But what about ADM and their like-sized team of 30,000 rock stars?

While the notion of “coaching” may conjure up images of Silicon Valley start-ups with meditation rooms and beer on tap, ADM, the 112-year-old agri-business colossus based in Decatur, Illinois, is one of the leading proponents of “coaching-based performance improvement.”

While Google launched Project Oxygen in 2009, ADM initiated Coaching to Win (CTW), a program to train managers to coach direct reports that inverted the traditional, top-down management technique.

Since then, CTW has reaped breakthrough ideas to cut costs, improve efficiency, and increase the bottom line. If lower costs and higher profits don’t sell you on this style of coaching, maybe eliminating the annual torture of performance reviews will.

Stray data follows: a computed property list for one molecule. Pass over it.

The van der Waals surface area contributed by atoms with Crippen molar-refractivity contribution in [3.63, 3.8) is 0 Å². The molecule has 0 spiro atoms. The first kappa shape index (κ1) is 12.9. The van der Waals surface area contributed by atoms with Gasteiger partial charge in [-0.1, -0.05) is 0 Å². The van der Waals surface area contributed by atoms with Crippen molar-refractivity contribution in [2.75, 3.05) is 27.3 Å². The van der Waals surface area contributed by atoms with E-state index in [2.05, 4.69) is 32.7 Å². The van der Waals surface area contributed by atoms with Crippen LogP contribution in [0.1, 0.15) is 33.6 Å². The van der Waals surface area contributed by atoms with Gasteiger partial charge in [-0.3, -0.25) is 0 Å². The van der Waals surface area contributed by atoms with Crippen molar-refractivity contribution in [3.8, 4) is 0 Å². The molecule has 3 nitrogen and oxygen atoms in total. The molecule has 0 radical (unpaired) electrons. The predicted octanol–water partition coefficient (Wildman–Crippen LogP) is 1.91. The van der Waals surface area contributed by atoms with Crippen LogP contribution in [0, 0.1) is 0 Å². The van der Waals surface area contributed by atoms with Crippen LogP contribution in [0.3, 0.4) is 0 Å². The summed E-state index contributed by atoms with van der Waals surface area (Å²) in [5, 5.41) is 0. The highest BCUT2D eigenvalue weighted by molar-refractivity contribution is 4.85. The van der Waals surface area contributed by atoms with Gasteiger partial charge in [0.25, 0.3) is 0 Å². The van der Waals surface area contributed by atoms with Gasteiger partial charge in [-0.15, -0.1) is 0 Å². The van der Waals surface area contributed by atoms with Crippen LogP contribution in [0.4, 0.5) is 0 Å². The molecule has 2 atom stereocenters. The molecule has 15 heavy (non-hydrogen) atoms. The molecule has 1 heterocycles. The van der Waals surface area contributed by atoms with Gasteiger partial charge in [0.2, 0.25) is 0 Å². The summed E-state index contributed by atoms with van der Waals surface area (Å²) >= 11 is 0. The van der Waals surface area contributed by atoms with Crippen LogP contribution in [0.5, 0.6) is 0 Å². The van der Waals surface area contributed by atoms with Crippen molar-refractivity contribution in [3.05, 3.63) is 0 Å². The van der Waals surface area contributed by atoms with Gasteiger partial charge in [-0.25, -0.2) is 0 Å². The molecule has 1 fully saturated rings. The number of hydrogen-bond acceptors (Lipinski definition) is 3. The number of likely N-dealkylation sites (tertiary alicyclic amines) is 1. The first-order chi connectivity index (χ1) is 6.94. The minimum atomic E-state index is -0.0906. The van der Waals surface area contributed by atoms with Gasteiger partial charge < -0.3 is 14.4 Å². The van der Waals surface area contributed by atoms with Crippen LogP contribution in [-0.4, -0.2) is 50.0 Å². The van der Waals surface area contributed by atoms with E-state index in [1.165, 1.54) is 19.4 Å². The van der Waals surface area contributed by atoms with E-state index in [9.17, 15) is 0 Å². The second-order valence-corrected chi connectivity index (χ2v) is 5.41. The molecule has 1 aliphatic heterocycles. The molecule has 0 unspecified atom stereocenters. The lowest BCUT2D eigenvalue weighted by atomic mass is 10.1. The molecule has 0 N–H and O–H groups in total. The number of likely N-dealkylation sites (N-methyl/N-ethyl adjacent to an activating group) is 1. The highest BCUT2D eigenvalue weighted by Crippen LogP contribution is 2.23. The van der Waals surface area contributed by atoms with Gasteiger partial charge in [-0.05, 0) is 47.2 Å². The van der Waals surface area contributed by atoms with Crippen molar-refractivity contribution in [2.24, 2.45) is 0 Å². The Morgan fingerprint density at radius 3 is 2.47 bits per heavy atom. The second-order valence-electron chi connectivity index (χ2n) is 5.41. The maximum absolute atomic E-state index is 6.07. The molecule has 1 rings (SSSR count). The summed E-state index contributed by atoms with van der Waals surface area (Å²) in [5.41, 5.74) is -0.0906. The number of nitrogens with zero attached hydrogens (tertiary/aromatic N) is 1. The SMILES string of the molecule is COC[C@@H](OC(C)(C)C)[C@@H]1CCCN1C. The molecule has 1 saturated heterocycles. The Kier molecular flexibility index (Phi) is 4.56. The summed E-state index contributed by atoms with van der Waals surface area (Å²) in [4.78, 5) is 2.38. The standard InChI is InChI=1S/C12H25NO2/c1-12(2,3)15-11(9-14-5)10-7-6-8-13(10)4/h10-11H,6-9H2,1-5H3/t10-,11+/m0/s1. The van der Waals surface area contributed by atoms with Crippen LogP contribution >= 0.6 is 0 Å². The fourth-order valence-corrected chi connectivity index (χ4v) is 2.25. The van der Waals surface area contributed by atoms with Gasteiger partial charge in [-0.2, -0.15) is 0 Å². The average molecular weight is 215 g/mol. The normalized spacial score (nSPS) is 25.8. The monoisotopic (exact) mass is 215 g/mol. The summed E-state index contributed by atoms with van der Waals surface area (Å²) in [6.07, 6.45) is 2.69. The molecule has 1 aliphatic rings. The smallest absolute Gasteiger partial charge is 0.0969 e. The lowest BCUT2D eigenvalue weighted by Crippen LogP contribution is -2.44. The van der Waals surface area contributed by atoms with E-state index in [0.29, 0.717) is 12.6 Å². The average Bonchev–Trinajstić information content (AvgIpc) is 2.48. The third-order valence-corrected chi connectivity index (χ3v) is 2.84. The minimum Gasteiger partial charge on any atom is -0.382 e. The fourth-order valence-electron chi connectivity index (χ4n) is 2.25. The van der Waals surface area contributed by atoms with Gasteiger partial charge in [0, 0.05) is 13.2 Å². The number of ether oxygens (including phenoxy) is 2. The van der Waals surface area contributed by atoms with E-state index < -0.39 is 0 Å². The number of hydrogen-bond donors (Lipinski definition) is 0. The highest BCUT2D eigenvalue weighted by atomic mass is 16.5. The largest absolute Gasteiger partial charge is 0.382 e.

According to CTW creator, Jane Pierce, ADM’s former vice president of talent development, “A far better use of management time than reviewing past performance is coaching rock stars to high performance in real time throughout the day.”

A meta-analysis by Bersin & Associates found that corporations which employ a coaching management style have 21% better overall business results than peer companies.

In markets like Omaha, which enjoys virtually full employment even after ConAgra’s cuts, it’s very much a rock star’s market. So hire rock stars and treat them as such to enjoy the highest retention rates.

Handle them like incompetent children, especially in Omaha, and you won’t be handling them for long.

Scott Anderson is CEO of Doubledare, a coaching, consulting, and search firm.

Scott Anderson is CEO of Doubledare, a coaching, consulting, and search firm.